Today’s feast honors the gifted life of Alphonsus Rodriguez, a Jesuit Brother who served faithfully as sacristan and porter in the Jesuit community. A porter is one who watched over the front door of the community house meeting and greeted people who came to the door, a task that would definitely be considered a small and insignificant one. “Small” indeed, but Alphonsus accomplished that task with incredible distinction. As people got to know the humble and saintly brother he was sought after for his spiritual advice and counsel by many within and outside the Jesuit College where he worked. His life exemplifies the dictum of St. Augustine, “to be faithful in small things is a big thing.” Indeed, his humble ministry far exceeded the confines of the house he served.
Alphonsus entered the Jesuits in 1571. He had a significant influence, too, on the younger Jesuits who were studying at the College at Palma in Majorca in preparation for their priestly ordination. Of particular interest is his influence on Peter Claver, a novice in the house. Claver and Alphonsus had spiritual conversations that planted a seed in the heart/soul of the younger man. Ultimately that seed blossomed into the dangerous and difficult caring for the slaves who arrived from Africa in the port city of Cartagena, Colombia. Peter Claver would meet the slave ships when they arrived, go down into the holds of the ship and tend to the needs of the slaves who had endured brutal months at sea. He continued to tend to them as they waited to be auctioned to slave holders in the market places in Cartagena; he ministered their many needs both physical and spiritual. What an incredible story of two saints interacting with each other. What an influence that must have been for both of them, the elder and the younger sharing deeply of their faith in Jesus.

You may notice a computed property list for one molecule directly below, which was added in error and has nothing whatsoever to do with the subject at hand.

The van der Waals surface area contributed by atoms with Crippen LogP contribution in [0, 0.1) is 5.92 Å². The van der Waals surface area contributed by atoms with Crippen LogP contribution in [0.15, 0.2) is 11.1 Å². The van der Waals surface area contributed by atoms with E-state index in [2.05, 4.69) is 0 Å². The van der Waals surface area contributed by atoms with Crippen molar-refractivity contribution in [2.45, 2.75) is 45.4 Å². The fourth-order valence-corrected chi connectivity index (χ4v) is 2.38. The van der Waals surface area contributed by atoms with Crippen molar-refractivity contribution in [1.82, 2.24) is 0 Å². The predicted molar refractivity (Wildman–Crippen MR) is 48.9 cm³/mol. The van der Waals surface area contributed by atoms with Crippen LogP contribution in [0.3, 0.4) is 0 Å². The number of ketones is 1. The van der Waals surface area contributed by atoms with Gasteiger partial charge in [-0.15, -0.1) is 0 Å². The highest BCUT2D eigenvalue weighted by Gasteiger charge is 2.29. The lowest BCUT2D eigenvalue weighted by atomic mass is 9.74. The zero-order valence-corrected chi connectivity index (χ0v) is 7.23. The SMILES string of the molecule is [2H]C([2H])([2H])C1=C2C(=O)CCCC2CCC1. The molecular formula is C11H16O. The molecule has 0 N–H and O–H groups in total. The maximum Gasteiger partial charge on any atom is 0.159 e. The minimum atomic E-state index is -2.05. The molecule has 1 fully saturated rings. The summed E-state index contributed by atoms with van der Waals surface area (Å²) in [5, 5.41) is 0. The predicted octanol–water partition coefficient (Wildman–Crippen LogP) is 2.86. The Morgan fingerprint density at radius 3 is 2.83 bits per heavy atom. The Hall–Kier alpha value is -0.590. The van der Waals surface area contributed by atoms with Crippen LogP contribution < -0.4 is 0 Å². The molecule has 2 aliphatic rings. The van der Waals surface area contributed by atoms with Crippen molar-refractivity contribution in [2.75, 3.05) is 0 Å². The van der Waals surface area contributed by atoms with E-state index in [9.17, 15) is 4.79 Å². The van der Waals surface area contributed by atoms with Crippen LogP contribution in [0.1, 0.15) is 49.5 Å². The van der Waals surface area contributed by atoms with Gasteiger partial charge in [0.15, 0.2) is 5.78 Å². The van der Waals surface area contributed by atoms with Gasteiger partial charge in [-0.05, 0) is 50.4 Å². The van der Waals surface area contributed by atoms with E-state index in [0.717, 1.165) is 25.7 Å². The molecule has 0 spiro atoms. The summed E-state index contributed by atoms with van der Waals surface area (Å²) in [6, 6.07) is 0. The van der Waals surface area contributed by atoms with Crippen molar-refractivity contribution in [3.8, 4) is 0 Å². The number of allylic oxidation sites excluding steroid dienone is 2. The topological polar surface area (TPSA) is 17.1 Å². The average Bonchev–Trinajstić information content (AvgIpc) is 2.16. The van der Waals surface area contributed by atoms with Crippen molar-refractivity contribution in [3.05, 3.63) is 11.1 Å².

On this day of Halloween, the eve of All Saints, we ask the Lord to continue to bless us in the lives of those that have gone before us and have lived their lives in Christ to an excellent degree. These older sisters and brothers of ours model for us the way to imitate Christ in our lives. Their generosity, their big-heartedness, their spirit continues to inspire us today as we seek to open ourselves to the grandeur of God’s love for us as expressed in the life, death and resurrection of our brother and Lord, Jesus the Christ.
Who are the people in our own lives that have been a significant image of God’s love for us in Christ? A parent who never lost faith in us? A beloved grandmother who saw the best in us? A dear friend who invited us to follow our dreams and to distinguish them from the schemes that would dead-end in the not distant future? The person who knows us even better than we know ourselves and who trusts us to the limits and helps us to trust in ourselves?
These are the “living” saints who are with us who simply and humbly invite us to plumb the depths of our gifts. The saints, whether officially canonized or not, who help us to stretch out as women and men of faith, hope, and love. They make our world better, and give us the impetus to make others’ lives better. Who have been the ones to inspire us? The humble Rodriguez at his quiet porter’s post and the incredibly active Claver pouring himself out in Cartagena for the poorest of the poor – remain in our midst in those around us and we are moved to gratitude to God who mediates his love through them. A true source of hope and gratitude.
Collaborative Ministry Office Guestbook